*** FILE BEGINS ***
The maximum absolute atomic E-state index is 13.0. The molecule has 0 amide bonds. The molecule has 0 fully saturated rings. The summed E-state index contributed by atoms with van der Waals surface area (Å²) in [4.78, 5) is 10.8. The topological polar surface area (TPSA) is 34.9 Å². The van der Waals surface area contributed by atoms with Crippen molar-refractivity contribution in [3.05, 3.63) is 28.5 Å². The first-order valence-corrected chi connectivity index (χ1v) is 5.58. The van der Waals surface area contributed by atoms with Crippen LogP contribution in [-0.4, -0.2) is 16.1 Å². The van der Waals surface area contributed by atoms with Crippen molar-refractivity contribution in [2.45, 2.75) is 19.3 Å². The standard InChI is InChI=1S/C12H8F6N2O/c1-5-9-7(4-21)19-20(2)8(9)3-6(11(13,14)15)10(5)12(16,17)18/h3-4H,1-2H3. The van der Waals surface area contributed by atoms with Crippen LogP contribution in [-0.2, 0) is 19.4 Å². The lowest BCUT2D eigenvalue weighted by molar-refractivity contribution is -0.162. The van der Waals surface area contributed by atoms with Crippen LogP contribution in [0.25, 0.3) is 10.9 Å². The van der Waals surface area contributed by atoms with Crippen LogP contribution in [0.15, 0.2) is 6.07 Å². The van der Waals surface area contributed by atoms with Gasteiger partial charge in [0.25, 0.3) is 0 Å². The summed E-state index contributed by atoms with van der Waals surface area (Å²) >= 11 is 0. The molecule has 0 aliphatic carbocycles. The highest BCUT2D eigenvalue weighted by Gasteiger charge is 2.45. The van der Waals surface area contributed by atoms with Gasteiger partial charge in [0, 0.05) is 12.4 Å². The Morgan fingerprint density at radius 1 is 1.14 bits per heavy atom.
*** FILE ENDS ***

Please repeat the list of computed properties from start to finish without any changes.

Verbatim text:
The maximum absolute atomic E-state index is 13.0. The molecule has 0 amide bonds. The molecule has 0 fully saturated rings. The summed E-state index contributed by atoms with van der Waals surface area (Å²) in [4.78, 5) is 10.8. The topological polar surface area (TPSA) is 34.9 Å². The van der Waals surface area contributed by atoms with Crippen molar-refractivity contribution in [3.05, 3.63) is 28.5 Å². The first-order valence-corrected chi connectivity index (χ1v) is 5.58. The van der Waals surface area contributed by atoms with Crippen LogP contribution in [-0.4, -0.2) is 16.1 Å². The van der Waals surface area contributed by atoms with Crippen molar-refractivity contribution in [2.45, 2.75) is 19.3 Å². The standard InChI is InChI=1S/C12H8F6N2O/c1-5-9-7(4-21)19-20(2)8(9)3-6(11(13,14)15)10(5)12(16,17)18/h3-4H,1-2H3. The van der Waals surface area contributed by atoms with Crippen LogP contribution in [-0.2, 0) is 19.4 Å². The lowest BCUT2D eigenvalue weighted by molar-refractivity contribution is -0.162. The van der Waals surface area contributed by atoms with Crippen LogP contribution in [0.25, 0.3) is 10.9 Å². The van der Waals surface area contributed by atoms with Crippen LogP contribution in [0.15, 0.2) is 6.07 Å². The van der Waals surface area contributed by atoms with Gasteiger partial charge in [0.25, 0.3) is 0 Å². The summed E-state index contributed by atoms with van der Waals surface area (Å²) >= 11 is 0. The molecule has 0 aliphatic carbocycles. The highest BCUT2D eigenvalue weighted by Gasteiger charge is 2.45. The van der Waals surface area contributed by atoms with Gasteiger partial charge in [0, 0.05) is 12.4 Å². The Morgan fingerprint density at radius 1 is 1.14 bits per heavy atom.